Recap of Fall Migration Rendezvous
By: Dawn Hewitt
Hog Island Audubon Camp is such a special place, and the Fall Migration Reader Rendezvous there was almost magical. We had sunny days; crisp, cool nights; wonderful camaraderie; delicious food, and great birds! And, we got to spend the week with Scott Weidensaul!
Black-throated green warblers and northern parulas were thick in the trees around the camp; black guillemots were abundant in Muscongus Bay; but the begging fledgling osprey, whose nest was next door to the dining hall, was our nearly constant soundtrack for the week!
Our delightful Rendezvous started inside the Fish House with introductions to the staff and other campers, with Hog Island Bingo as an icebreaker. Happy Birders Hour on the lawn preceded a delicious picnic dinner, and the evening concluded with a fascinating talk about the storied history of the island by program director, Eva Matthews Lark.
Monday morning’s mainland birding adventure to Hidden Valley Nature Center was a bit dreary, but it was a lovely walk in the Maine woods, and we all got satisfying looks at olive-sided flycatcher and a few carnivorous bog plants! Monday afternoon was a Shakedown Cruise around the island aboard the Snowgoose III. We saw lots of common eiders, herring and great black-backed gulls, and several juvenile bald eagles on our boat ride. First mate Megan, a lobsterer, pulled a few of her traps up from the depths and showed us her operation. Her haul included a female lobster carrying thousands of tiny black eggs, which was tossed back into the briny depths to make more lobsters. Monday evening’s program started with the day’s bird checklist by Dawn, followed by Scott’s talk about fall migration in Maine and a preview of Monhegan Island.
Tuesday morning we were up early to board the Snowgoose and head south to the open Atlantic. Seas were calm and the sun was shining, but there were no puffins present on Eastern Egg Rock (it’s a little too late for them in early September). Northern gannets became more numerous as we approached Monhegan Island. We unloaded the boat chain-style and headed to our designated hotels: Island Inn, Monhegan Inn, and the Trailing Yew. Plein-air artists were all over the place!
After settling in to our rooms, we met at an intersection of dirt roads, where birds were thick in the trees. Most of us had close encounters with black-and white warblers, cedar waxwings, and more! We divided into two groups. Scott’s group headed for Lobster Cove, and Eva’s to Ice Pond. After lunch at the Trailing Yew, Eva headed for Lobster Cove, and Scott headed up to the lighthouse and beyond to the Whitehead Cliffs. It was a lovely day for a hike through the Maine woods. And then, the cliffs! Double-crested cormorants were sitting on nests, and three great cormorants were sunning on rocks nearby. Gannets dove into the water right in front of us! A crazy-looking mola swam near the surface just below us—a life fish for most of us! Afterwards, several of us met up at the Monhegan Brewery, enjoying their beers, some regular, some sour, and some ginger. We convened at the Trailing Yew for a charming and delicious candlelight dinner, then departed to our comfortable hotel rooms for the night.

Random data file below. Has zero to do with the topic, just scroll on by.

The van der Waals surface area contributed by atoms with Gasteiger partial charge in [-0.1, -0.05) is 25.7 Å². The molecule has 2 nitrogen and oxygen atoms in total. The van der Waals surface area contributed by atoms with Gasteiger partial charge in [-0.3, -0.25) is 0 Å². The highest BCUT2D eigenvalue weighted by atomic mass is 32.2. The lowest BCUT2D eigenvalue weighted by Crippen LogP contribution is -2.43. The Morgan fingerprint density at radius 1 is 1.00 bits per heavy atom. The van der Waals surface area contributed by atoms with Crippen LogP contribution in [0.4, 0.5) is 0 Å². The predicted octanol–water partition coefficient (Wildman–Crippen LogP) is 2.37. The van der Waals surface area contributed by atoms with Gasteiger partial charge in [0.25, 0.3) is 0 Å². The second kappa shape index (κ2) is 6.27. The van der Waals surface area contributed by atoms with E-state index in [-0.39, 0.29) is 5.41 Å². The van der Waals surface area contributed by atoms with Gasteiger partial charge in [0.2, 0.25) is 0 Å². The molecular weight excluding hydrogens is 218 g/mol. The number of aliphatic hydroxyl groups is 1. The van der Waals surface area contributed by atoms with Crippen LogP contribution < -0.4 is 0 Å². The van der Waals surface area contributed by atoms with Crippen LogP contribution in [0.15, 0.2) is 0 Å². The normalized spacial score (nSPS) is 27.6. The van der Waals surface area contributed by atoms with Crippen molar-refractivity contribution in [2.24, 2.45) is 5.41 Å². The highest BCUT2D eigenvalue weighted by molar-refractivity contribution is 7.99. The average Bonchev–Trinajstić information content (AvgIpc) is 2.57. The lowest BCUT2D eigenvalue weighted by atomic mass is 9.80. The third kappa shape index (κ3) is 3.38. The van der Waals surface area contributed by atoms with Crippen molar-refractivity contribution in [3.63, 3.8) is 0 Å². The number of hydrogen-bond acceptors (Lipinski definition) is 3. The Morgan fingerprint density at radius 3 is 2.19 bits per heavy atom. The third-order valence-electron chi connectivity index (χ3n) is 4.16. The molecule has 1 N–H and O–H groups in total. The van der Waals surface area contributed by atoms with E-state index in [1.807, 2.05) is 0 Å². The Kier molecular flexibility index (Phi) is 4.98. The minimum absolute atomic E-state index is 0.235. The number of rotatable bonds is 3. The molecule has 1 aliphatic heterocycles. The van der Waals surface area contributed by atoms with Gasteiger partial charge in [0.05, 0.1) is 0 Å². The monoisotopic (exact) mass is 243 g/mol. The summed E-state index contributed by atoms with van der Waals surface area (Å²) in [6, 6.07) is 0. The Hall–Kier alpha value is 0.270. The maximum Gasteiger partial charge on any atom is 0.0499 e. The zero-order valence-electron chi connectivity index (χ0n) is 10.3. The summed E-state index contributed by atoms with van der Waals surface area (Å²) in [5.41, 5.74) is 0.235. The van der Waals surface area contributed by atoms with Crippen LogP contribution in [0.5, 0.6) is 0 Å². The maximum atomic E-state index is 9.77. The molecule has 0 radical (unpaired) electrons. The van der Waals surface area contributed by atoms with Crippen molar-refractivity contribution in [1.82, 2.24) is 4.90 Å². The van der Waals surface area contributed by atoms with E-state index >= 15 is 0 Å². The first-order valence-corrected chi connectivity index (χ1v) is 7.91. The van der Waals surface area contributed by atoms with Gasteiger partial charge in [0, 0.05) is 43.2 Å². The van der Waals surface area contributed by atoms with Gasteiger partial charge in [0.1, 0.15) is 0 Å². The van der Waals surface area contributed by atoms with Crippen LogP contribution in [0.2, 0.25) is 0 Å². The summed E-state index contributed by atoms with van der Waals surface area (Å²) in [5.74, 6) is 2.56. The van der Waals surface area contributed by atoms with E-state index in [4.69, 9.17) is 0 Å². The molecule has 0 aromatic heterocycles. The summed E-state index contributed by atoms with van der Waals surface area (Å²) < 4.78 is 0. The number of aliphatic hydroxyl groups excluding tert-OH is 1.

Some of us met at daybreak on Wednesday for a hike up the hill behind the Monhegan Inn. The light was beautiful but the birding was slow. We returned to our hotels for a delicious breakfast, then convened again at the intersection for more birding. Eva’s group was on a quest for Susan Soloyanis’ life Philadelphia vireo (and met with success!). Scott’s group headed for the Burnt Head Cliffs, then downhill to Lobster Cove, where we happened upon a juvenile yellow-crowned night-heron!
The forecast was for rough seas, so we ate our delicious boxed lunch early, then boarded the Snowgoose for Hog Island. We were sad to leave this charming island, but happy to have tasted its delights. Seas really weren’t that bad, so we took a short tour of Muscongus Bay. We learned about the fascinating life history of Leach’s storm petrel, and scored a flock of surf scoters.
Back at Hog Island, after yet another delicious dinner, Scott’s evening presentation was on the MOTUS bird tracking network, for which Hog Island operates a receiving antenna. The website is motus.org.
On Thursday morning, some of us went birding before sunrise—just a short walk to the camp’s septic pond. Most memorable bird: a startled mallard who wrecked into a tree and fell to the ground. After breakfast, we took the pontoon to the mainland, then vans to nearby Meadomak Village, where we split into two groups for a hike through the small town’s wetland. Some of us spotted purple finches and Blackburnian warblers!
It was back to Hog for lunch, and then participant’s choice of activity: Power relaxing with Emily, bird banding with Scott, or a hike to the artist’s cabin across the island with Eva, Dawn, and Angela—and the amazing story of how Emily Dickinson’s poetry saved Hog Island. It was a lovely afternoon for a hike.
Our last evening of the Rendezvous meant another Happy Birder’s Hour, enhanced by Dark and Stormy cocktails (Monhegan ginger beer plus rum) followed by a fresh and local lobster (or steak) feast featuring adorable and delicious cream puffins for dessert! Evening events included prizes, announcements, and shout-outs to the FOHI volunteers who fed us, washed our dishes, and became our friends. They named Kristen Carlson as hopper of the week for her ever-sunny disposition!
Friday morning brought sad good-byes as we boarded the pontoon boat for our journeys home. It was a wonderful week in magical Maine. Maybe we’ll do it again in the spring of 2021, when puffins are promised to be present!